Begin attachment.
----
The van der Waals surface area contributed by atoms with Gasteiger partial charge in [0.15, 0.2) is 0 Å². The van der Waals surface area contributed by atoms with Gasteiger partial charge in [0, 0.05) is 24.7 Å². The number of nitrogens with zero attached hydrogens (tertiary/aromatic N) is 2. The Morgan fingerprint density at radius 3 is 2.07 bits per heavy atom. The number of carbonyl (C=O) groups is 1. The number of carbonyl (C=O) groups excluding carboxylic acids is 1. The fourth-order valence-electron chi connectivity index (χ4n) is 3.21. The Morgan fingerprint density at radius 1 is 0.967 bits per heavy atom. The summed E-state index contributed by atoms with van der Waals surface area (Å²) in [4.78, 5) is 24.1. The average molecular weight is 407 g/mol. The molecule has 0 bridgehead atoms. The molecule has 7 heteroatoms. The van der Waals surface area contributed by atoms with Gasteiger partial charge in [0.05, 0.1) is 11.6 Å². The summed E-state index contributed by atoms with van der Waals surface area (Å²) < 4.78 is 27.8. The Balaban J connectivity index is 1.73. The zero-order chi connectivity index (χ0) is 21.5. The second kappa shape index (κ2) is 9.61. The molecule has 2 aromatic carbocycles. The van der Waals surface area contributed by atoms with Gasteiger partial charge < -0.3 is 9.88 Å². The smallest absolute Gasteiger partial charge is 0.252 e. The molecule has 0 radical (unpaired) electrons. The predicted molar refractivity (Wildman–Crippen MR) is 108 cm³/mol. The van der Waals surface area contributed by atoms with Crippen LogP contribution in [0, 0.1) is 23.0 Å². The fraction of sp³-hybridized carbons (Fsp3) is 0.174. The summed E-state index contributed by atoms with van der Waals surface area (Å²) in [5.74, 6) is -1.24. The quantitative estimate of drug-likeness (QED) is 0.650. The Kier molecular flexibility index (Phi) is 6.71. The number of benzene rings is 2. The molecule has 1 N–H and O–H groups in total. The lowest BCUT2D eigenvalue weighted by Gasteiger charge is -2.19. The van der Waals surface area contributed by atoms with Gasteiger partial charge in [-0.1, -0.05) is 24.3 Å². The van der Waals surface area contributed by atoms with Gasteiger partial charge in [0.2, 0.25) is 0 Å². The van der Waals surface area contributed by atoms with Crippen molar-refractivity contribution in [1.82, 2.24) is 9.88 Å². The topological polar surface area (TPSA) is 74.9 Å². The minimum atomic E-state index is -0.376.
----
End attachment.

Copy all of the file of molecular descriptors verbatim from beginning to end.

The van der Waals surface area contributed by atoms with Gasteiger partial charge in [0.15, 0.2) is 0 Å². The van der Waals surface area contributed by atoms with Gasteiger partial charge in [0, 0.05) is 24.7 Å². The number of nitrogens with zero attached hydrogens (tertiary/aromatic N) is 2. The Morgan fingerprint density at radius 3 is 2.07 bits per heavy atom. The number of carbonyl (C=O) groups is 1. The number of carbonyl (C=O) groups excluding carboxylic acids is 1. The fourth-order valence-electron chi connectivity index (χ4n) is 3.21. The Morgan fingerprint density at radius 1 is 0.967 bits per heavy atom. The summed E-state index contributed by atoms with van der Waals surface area (Å²) in [4.78, 5) is 24.1. The average molecular weight is 407 g/mol. The molecule has 0 bridgehead atoms. The molecule has 7 heteroatoms. The van der Waals surface area contributed by atoms with Gasteiger partial charge in [0.05, 0.1) is 11.6 Å². The summed E-state index contributed by atoms with van der Waals surface area (Å²) < 4.78 is 27.8. The Balaban J connectivity index is 1.73. The zero-order chi connectivity index (χ0) is 21.5. The second kappa shape index (κ2) is 9.61. The molecule has 2 aromatic carbocycles. The van der Waals surface area contributed by atoms with Gasteiger partial charge < -0.3 is 9.88 Å². The smallest absolute Gasteiger partial charge is 0.252 e. The molecule has 0 radical (unpaired) electrons. The predicted molar refractivity (Wildman–Crippen MR) is 108 cm³/mol. The van der Waals surface area contributed by atoms with Crippen LogP contribution in [0, 0.1) is 23.0 Å². The fraction of sp³-hybridized carbons (Fsp3) is 0.174. The summed E-state index contributed by atoms with van der Waals surface area (Å²) in [5.74, 6) is -1.24. The quantitative estimate of drug-likeness (QED) is 0.650. The Kier molecular flexibility index (Phi) is 6.71. The number of benzene rings is 2. The molecule has 1 N–H and O–H groups in total. The lowest BCUT2D eigenvalue weighted by Gasteiger charge is -2.19. The van der Waals surface area contributed by atoms with Gasteiger partial charge in [-0.1, -0.05) is 24.3 Å². The van der Waals surface area contributed by atoms with Gasteiger partial charge in [0.2, 0.25) is 0 Å². The van der Waals surface area contributed by atoms with Crippen molar-refractivity contribution in [1.82, 2.24) is 9.88 Å². The topological polar surface area (TPSA) is 74.9 Å². The minimum atomic E-state index is -0.376.